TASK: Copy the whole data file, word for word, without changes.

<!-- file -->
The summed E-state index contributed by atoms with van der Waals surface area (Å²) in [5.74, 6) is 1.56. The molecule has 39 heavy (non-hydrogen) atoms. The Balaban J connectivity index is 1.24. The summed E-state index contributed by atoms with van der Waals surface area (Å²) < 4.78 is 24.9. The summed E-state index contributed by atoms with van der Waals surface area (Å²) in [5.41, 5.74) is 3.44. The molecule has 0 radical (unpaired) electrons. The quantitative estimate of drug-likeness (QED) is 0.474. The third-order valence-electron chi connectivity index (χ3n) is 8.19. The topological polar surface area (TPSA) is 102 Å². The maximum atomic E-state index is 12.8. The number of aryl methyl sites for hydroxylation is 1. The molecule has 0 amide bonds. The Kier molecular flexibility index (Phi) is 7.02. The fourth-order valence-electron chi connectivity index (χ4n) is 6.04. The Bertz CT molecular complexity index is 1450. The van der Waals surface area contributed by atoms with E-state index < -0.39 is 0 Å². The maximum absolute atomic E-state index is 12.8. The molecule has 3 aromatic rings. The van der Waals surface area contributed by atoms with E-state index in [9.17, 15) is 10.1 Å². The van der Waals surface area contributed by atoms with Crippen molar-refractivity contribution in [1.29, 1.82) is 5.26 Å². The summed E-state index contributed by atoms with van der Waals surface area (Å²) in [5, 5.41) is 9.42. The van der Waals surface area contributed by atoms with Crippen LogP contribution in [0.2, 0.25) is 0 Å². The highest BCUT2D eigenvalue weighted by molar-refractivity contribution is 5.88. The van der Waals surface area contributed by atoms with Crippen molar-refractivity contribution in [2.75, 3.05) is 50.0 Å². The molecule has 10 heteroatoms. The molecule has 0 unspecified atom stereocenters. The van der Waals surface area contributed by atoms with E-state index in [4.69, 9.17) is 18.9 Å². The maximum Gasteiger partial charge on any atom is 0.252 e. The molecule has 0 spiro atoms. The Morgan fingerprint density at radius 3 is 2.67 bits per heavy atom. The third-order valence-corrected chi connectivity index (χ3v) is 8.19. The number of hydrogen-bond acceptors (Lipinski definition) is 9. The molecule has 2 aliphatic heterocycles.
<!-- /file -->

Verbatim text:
The summed E-state index contributed by atoms with van der Waals surface area (Å²) in [5.74, 6) is 1.56. The molecule has 39 heavy (non-hydrogen) atoms. The Balaban J connectivity index is 1.24. The summed E-state index contributed by atoms with van der Waals surface area (Å²) < 4.78 is 24.9. The summed E-state index contributed by atoms with van der Waals surface area (Å²) in [5.41, 5.74) is 3.44. The molecule has 0 radical (unpaired) electrons. The quantitative estimate of drug-likeness (QED) is 0.474. The third-order valence-electron chi connectivity index (χ3n) is 8.19. The topological polar surface area (TPSA) is 102 Å². The maximum atomic E-state index is 12.8. The number of aryl methyl sites for hydroxylation is 1. The molecule has 0 amide bonds. The Kier molecular flexibility index (Phi) is 7.02. The fourth-order valence-electron chi connectivity index (χ4n) is 6.04. The Bertz CT molecular complexity index is 1450. The van der Waals surface area contributed by atoms with E-state index < -0.39 is 0 Å². The maximum absolute atomic E-state index is 12.8. The molecule has 3 aromatic rings. The van der Waals surface area contributed by atoms with E-state index in [9.17, 15) is 10.1 Å². The van der Waals surface area contributed by atoms with Crippen molar-refractivity contribution in [1.29, 1.82) is 5.26 Å². The summed E-state index contributed by atoms with van der Waals surface area (Å²) in [5, 5.41) is 9.42. The van der Waals surface area contributed by atoms with Crippen LogP contribution in [0.2, 0.25) is 0 Å². The highest BCUT2D eigenvalue weighted by molar-refractivity contribution is 5.88. The van der Waals surface area contributed by atoms with Crippen molar-refractivity contribution in [2.75, 3.05) is 50.0 Å². The molecule has 10 heteroatoms. The molecule has 0 unspecified atom stereocenters. The van der Waals surface area contributed by atoms with E-state index in [4.69, 9.17) is 18.9 Å². The maximum Gasteiger partial charge on any atom is 0.252 e. The molecule has 0 spiro atoms. The Morgan fingerprint density at radius 3 is 2.67 bits per heavy atom. The third-order valence-corrected chi connectivity index (χ3v) is 8.19. The number of hydrogen-bond acceptors (Lipinski definition) is 9. The molecule has 2 aliphatic heterocycles.